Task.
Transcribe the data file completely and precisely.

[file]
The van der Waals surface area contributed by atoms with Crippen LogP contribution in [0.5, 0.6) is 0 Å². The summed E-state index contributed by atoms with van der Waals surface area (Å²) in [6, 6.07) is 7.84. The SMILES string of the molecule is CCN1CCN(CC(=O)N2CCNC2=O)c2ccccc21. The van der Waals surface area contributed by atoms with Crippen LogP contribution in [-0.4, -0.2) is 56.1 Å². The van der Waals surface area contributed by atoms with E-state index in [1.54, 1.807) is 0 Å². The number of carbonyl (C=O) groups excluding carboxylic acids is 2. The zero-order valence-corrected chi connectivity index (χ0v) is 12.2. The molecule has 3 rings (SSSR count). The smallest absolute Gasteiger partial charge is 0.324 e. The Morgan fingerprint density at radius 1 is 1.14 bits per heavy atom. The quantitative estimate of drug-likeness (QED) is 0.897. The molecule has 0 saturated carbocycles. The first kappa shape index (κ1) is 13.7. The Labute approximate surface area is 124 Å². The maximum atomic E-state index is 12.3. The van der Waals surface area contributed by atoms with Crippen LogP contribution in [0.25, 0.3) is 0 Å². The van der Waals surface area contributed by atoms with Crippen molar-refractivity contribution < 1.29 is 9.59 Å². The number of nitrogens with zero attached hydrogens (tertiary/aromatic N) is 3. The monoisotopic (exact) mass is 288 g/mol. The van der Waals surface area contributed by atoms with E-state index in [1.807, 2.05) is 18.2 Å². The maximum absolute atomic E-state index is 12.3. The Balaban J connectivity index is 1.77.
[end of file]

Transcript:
The van der Waals surface area contributed by atoms with Crippen LogP contribution in [0.5, 0.6) is 0 Å². The summed E-state index contributed by atoms with van der Waals surface area (Å²) in [6, 6.07) is 7.84. The SMILES string of the molecule is CCN1CCN(CC(=O)N2CCNC2=O)c2ccccc21. The van der Waals surface area contributed by atoms with Crippen LogP contribution in [-0.4, -0.2) is 56.1 Å². The van der Waals surface area contributed by atoms with E-state index in [1.54, 1.807) is 0 Å². The number of carbonyl (C=O) groups excluding carboxylic acids is 2. The zero-order valence-corrected chi connectivity index (χ0v) is 12.2. The molecule has 3 rings (SSSR count). The smallest absolute Gasteiger partial charge is 0.324 e. The Morgan fingerprint density at radius 1 is 1.14 bits per heavy atom. The quantitative estimate of drug-likeness (QED) is 0.897. The molecule has 0 saturated carbocycles. The first kappa shape index (κ1) is 13.7. The Labute approximate surface area is 124 Å². The maximum atomic E-state index is 12.3. The van der Waals surface area contributed by atoms with Crippen LogP contribution in [0.25, 0.3) is 0 Å². The van der Waals surface area contributed by atoms with Crippen molar-refractivity contribution < 1.29 is 9.59 Å². The number of nitrogens with zero attached hydrogens (tertiary/aromatic N) is 3. The monoisotopic (exact) mass is 288 g/mol. The van der Waals surface area contributed by atoms with E-state index in [1.807, 2.05) is 18.2 Å². The maximum absolute atomic E-state index is 12.3. The Balaban J connectivity index is 1.77.